These are just a few examples of the challenges in court - the tangible manifestation of the contentious debates we have on public platforms (and coincidentally, our phones).

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Accessible Voting Is Here

Mobile voting gives access to those facing significant obstacles to their ballot. In over 70 successful elections, voters have recognized the convenience and thoughtful design of the Voatz platform - we collaborate with WGBH's National Center for Accessible Media to ensure that voters with disabilities and citizens residing overseas can vote with dignity and privacy.

Read more about our commitment to accessible voting here

You know, most of my friends didn’t vote because it was too complicated with the way the mail is here — or isn’t here, really. Most of them were very jealous and hoped that they could get the chance to vote this way someday.” 

Amiti Malloy, Overseas Voter
(more on her story here)

The mobile voting registration was very easy to maneuver with an ID verification process that gave me confidence that the process was secure. When the ballot was available, I clicked through the candidates, hit ‘vote’, then used the thumbprint Touch ID on my phone to verify who I was. That was it. Pretty slick!”

— Deployed Military Voter

I remembered thinking it was very intuitive, easy to use, and easy to make my selections. I also thought it was a cool use of facial recognition technology to verify my identity by matching me to my government-issued ID….In any given week I have a lot going on. Today, we’re on an airborne operation and I could be back at a reasonable hour, or the weather could change and our timeline could get pushed late into the night. When you’re mailing or emailing your ballot, you lose that anonymity, but with this, my choices remain anonymous — that was extremely important.”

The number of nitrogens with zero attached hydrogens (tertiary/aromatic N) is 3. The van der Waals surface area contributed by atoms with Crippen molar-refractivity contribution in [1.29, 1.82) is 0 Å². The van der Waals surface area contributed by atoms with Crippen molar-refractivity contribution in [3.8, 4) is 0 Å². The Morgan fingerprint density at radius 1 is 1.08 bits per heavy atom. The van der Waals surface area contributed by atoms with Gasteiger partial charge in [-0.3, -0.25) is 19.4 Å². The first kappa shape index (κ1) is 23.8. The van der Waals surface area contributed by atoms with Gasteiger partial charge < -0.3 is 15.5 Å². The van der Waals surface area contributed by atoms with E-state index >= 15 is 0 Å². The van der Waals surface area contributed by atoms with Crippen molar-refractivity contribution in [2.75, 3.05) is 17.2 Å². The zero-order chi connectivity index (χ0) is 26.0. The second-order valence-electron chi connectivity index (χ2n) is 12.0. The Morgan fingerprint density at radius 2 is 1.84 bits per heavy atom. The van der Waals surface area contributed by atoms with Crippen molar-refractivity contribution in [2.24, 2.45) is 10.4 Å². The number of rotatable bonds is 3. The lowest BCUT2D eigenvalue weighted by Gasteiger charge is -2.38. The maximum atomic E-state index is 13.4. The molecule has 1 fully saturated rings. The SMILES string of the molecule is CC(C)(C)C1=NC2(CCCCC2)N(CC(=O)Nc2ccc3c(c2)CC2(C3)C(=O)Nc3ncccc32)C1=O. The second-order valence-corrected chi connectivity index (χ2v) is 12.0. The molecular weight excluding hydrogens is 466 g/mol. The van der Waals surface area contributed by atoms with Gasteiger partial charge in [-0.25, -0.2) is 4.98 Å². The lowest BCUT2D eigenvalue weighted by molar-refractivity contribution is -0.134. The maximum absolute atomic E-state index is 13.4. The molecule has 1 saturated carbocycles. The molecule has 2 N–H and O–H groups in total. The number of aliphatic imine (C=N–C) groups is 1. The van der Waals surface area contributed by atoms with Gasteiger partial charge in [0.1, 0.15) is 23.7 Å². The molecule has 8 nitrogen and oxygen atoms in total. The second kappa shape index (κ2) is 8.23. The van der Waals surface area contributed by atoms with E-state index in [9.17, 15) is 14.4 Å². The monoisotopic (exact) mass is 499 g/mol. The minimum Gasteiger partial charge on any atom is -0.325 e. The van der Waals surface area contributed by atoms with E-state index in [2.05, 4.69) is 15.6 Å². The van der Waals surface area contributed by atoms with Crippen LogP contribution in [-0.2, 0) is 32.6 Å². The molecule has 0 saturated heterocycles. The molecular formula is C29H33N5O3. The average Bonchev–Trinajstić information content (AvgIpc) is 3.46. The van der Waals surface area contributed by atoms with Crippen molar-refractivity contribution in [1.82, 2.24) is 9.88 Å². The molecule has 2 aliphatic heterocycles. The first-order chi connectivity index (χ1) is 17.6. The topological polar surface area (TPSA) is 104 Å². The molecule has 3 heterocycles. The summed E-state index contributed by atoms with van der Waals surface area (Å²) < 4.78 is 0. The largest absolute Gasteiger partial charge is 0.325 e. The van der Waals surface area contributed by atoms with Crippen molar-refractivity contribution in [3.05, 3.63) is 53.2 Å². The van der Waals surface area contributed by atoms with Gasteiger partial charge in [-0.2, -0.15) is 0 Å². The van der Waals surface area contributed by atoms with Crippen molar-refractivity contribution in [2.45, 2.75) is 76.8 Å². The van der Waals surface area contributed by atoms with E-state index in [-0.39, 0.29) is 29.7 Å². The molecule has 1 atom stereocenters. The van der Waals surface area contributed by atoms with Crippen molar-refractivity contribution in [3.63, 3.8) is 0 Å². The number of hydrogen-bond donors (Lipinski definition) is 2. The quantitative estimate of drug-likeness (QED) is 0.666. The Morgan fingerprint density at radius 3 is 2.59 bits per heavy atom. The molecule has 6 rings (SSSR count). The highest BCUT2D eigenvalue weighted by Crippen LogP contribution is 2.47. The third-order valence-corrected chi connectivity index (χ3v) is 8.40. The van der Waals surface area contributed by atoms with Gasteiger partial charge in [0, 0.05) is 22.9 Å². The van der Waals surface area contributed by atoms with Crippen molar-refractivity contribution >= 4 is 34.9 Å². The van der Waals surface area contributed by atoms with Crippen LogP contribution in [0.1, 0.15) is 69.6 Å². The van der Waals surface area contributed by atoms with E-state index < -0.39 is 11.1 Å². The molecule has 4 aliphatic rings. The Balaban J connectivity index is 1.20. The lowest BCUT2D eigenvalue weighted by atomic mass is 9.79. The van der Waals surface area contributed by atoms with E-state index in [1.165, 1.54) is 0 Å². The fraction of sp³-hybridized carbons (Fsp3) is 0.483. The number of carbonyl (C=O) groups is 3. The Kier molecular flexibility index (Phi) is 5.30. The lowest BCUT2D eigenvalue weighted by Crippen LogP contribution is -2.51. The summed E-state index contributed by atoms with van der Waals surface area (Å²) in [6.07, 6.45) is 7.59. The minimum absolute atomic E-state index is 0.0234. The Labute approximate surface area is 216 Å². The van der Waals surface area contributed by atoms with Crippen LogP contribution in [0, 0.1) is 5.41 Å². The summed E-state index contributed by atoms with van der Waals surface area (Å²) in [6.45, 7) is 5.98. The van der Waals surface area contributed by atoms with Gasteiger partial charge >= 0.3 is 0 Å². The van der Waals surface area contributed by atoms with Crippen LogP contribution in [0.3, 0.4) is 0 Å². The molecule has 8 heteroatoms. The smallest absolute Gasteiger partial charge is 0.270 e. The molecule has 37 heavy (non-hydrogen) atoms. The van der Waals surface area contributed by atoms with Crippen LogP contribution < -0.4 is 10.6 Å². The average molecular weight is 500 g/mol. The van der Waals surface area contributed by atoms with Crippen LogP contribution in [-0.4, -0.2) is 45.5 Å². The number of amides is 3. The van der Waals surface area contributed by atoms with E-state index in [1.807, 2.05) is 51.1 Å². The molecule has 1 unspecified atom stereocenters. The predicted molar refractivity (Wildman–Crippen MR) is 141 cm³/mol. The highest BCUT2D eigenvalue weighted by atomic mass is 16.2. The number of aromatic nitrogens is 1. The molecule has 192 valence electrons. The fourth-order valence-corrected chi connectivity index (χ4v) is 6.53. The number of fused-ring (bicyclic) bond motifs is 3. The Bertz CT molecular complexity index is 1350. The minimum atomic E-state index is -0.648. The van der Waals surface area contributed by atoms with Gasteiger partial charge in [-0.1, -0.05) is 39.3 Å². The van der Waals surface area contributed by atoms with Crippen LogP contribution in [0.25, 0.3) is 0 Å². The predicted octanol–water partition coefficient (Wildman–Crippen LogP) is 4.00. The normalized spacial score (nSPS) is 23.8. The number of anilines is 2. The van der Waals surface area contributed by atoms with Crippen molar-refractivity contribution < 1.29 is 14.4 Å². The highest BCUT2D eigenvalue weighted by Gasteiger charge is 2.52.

— Captain Scott Warner, Deployed Military Voter (more on his story here)


Harvard Business School students have been analyzing Voatz as a case study in public entrepreneurship for two years. Listen to Harvard Business School professor Mitchell Weiss, as he discusses the risks, rewards, and business models for mobile voting in his case study on “Voatz.”

Weiss, in talking about the case study and his Public Entrepreneurship class: "We do live in a democracy where people feel like their ideas aren’t represented. We do live in a democracy where we’re not solving our biggest problems. I want them [the students] to feel like possibility could and should be for that, but I also want them to think about the perils of doing that, the dangers of doing that, the risks of doing that and the responsibility they have to do that wisely and prudently. I hope they’ll leave class with both feeling the potential of possibility of government, and also feeling the duty that comes along with it."

Listen "Can Entrepreneurs Make Mobile Voting Easy and Secure?"